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Thursday, November 6, 2003 - Page updated at 12:00 AM

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Plea deal leaves out some 'victims'; a bereft family still craves answers

Seattle Times staff reporter

There was no closure, no explanation and no promise of a final answer for the family of Rebecca T. Marrero, who disappeared in 1983 and was long presumed to be a victim of the Green River killer.

In King County Superior Court yesterday, Gary L. Ridgway admitted to killing 48 women in the Green River case. Marrero was not among them.

For years, Marrero was one of seven women whose bodies were never found but who were thought to be among Ridgway's victims.

The remains of three of the seven women were discovered in recent months, with the help of Ridgway, and those names — Pammy Avent, Marie Malvar and April Buttram — were included in yesterday's charges.

Of the remaining four women, Ridgway claims to have killed three: Keli McGinness, Kase Lee and Patricia Osborn. And prosecutors say they believe him. But the women's bodies have never been found and prosecutors say they lacked sufficient evidence to charge Ridgway with their deaths.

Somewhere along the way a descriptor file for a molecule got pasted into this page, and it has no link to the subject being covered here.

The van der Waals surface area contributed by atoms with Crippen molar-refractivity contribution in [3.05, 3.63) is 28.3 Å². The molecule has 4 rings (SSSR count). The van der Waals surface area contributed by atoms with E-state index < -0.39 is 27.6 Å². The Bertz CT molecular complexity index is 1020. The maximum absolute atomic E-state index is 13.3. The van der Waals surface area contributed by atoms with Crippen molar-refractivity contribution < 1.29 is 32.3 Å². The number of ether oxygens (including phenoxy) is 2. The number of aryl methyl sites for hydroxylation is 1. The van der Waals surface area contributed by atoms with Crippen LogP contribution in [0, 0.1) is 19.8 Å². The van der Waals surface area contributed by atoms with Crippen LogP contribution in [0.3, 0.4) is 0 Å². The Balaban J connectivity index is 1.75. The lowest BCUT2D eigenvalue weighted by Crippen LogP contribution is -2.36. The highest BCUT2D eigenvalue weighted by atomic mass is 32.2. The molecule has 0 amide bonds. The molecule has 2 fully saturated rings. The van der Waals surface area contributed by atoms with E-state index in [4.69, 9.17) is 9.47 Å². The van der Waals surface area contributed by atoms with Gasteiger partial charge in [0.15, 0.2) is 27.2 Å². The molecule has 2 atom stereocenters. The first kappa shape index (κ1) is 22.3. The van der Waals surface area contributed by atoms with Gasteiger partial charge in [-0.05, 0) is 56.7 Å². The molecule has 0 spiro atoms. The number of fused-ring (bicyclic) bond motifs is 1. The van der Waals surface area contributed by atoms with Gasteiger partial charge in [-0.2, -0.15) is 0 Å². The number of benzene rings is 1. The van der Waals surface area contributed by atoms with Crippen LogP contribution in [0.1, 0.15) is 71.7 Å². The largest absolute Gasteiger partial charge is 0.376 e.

That leaves Marrero as the sole woman unaccounted for among the seven.

Her brother, Perfecto Marrero, said he attended yesterday's hearing for some answer about her fate.

"The detectives had told us that she was not on the list, but we thought that they were at least going to mention her name," he said.

"We thought that they were going to say something, or have some answers for us, but they did not."

Marrero was 20 in December 1982, when she left her 3-year-old daughter with a grandmother, intending to be gone a short while, her family said. She was last seen at the Western Six Motel near South 168th Street and Pacific Highway South.

Because of where she was last seen, she was presumed to be a victim of the Green River killer.

In the past few months, as Ridgway directed members of the Green River Task Force to various sites where he'd dumped bodies of women he had murdered, Marrero's family hoped for some news that might answer the question of what happened to her.

"It's been really upsetting and disappointing to us," her brother said.

He said his family believes his sister is another of Ridgway's victims because of where she was last seen and because she knew another one of the victims. Family members hope that one day, other evidence from Ridgway or other sources will lead detectives to her body.

"He is a heartless man and we believe it's him," he said. "And we hope that one day we'll know what happened."

Christine Clarridge: 206-464-8983 or cclarridge@seattletimes.com

Copyright © 2003 The Seattle Times Company

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